I understand what you are saying. Do you happen to know, off hand, how to cause Apache to specify "never cache" on automatically generated dir listings (the ones where no HTML exists)? Also, one thing that makes me think something is amiss is the fact that the dir list itself gets updated with the new date of modification, whereas clicking the file link gives the old content. This is especially misleading. Could it be that Firefox is always refreshing the dir list attributes but not the file data? It probably should be one way or the other but not both. If this is working as speced in HTTP, maybe it's a bug in Apache (?). Again, if anyone knows how to ensure Apache says, "don't cache," let me know. Thanks, Joe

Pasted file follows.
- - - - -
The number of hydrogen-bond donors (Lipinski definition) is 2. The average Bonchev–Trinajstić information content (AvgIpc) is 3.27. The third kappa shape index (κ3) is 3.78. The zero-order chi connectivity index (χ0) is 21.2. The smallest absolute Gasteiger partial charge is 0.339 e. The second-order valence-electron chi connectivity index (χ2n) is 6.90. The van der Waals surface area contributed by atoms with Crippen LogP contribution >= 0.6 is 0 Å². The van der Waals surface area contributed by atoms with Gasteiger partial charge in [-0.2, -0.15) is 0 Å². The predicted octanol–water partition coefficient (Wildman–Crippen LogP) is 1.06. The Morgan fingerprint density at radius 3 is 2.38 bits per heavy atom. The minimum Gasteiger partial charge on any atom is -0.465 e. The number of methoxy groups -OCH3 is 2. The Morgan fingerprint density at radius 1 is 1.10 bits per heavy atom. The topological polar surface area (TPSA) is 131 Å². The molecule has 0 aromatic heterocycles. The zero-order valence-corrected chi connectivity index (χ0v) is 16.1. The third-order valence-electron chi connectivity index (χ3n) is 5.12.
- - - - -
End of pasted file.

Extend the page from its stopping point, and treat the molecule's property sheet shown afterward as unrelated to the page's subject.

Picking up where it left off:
Reporter, do you still see this problem with the latest Firefox 2? If not, can you please close this bug as WORKSFORME. Thanks!
(In reply to comment #12) > Reporter, do you still see this problem with the latest Firefox 2? If not, can > you please close this bug as WORKSFORME. Thanks! I cannot see the problem with 2.x, so we should close. Thanks!
Hmm, how do I close this? This bugzilla interface seems to have no option for changing status.